COMIS Scientific results

COMIS has observed the X-ray sky for a net total exposure of 3 weeks. Most of the observations were carried out in 1989 (36%), 1992 (17%) and 1994 (15%). The main targets were the Galactic Center region (24%), the Large Magellanic Cloud (9%) and the Vela X-1 and Cygnus regions.

COMIS has discovered 7 new X-ray transients and positioned them with an accuracy of 1 arcmin or better. These transients are X-ray binaries that only occasionally (i.e., once every 1 to 100 years) flare up in X-rays, after mass is accreted by a neutron star or black hole. All of these transients except one are in the Galactic center field. The discovery rate in this field is one every 3 days of observation. This is a rate which was later confirmed by similar observations with the BeppoSAX Wide Field Cameras. Two of the six sources were also confirmed as neutron star systems through the detection of type-I X-ray bursts from the same position. The one transient outside the Galactic center field was later discovered to be an 18 sec pulsar.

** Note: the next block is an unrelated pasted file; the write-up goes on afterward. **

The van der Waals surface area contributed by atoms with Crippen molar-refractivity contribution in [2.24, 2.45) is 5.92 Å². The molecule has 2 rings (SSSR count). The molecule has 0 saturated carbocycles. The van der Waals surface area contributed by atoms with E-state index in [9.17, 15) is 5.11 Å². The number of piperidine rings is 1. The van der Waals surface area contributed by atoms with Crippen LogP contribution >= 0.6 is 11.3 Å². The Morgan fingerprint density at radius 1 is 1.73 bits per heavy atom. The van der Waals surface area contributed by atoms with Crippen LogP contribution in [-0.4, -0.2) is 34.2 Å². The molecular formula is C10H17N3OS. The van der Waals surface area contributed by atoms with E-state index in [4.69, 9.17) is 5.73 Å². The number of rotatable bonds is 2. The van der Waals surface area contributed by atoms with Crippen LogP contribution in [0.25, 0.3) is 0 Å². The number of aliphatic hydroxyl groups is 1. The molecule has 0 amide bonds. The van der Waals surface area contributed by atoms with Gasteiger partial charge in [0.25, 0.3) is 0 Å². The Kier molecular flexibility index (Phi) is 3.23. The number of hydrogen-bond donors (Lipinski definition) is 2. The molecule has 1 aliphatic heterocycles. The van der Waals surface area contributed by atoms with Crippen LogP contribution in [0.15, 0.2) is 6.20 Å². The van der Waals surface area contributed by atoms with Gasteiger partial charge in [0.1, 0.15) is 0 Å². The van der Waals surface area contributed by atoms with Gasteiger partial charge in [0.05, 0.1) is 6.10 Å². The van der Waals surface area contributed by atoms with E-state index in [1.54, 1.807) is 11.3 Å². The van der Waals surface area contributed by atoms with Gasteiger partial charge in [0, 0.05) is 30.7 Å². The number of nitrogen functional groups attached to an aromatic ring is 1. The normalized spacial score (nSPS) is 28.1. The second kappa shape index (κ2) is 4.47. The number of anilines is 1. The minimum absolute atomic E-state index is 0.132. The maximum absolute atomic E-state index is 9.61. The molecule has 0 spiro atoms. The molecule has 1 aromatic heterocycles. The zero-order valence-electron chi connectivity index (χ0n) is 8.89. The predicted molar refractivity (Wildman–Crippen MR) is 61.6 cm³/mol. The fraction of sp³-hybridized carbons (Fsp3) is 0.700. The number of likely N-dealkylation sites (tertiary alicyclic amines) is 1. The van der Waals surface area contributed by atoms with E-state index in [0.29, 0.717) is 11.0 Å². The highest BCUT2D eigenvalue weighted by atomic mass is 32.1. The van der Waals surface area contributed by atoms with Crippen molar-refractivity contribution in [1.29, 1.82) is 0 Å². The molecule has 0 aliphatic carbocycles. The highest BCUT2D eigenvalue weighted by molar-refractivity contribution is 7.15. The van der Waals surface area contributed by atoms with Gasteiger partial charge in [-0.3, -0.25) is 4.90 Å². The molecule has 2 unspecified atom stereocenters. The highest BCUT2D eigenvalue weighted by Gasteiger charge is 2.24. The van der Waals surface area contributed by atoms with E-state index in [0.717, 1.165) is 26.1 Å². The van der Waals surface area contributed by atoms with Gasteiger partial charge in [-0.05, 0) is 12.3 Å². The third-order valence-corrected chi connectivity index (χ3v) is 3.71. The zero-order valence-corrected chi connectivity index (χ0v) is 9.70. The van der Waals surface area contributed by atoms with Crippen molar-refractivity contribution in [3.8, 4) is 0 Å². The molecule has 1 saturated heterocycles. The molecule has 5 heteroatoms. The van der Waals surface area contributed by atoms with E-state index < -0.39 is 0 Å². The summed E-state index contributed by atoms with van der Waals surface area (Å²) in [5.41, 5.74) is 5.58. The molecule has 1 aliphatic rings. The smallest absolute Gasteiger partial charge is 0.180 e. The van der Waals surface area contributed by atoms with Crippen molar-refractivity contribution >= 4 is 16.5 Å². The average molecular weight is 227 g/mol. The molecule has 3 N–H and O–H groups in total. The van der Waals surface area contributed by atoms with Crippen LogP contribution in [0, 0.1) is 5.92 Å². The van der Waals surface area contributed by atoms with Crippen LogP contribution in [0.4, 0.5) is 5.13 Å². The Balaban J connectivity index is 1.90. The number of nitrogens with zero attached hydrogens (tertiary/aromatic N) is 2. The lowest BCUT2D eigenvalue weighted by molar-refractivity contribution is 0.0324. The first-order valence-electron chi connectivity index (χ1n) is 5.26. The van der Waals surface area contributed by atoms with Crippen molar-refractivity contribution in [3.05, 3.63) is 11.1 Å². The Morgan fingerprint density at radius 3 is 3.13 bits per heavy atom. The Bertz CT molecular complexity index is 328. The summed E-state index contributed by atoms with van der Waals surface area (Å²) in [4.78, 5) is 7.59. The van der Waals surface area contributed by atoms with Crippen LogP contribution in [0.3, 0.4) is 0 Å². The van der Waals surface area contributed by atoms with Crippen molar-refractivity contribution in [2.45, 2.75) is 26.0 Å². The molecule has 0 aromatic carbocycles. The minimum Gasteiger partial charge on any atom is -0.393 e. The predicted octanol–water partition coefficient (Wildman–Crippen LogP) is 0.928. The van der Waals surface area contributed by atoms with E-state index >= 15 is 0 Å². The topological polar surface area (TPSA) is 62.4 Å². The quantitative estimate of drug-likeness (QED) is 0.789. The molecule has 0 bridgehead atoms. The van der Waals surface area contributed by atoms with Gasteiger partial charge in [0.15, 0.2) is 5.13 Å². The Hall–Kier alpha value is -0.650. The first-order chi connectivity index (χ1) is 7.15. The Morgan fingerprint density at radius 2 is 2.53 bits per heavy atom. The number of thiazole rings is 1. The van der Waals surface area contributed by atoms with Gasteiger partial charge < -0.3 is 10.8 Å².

COMIS detected at least 14 type-I bursts from 6 low-mass X-ray binaries. Two of these were thus newly discovered. One of those is one of the most frequent X-ray bursters in the whole Galaxy.

COMIS did not detect any gamma-ray burst. Based on detection rates measured with the BeppoSAX Wide Field Cameras, one would expect COMIS to have detected 0.1 gamma-ray burst in its entire lifetime, so this is not an unexpected result.

The COMIS data was the basis for as much as 9 PhD theses (5 in Russia, 3 in the UK, and 1 in the Netherlands).

Jean in 't Zand, SRON, February 12, 2001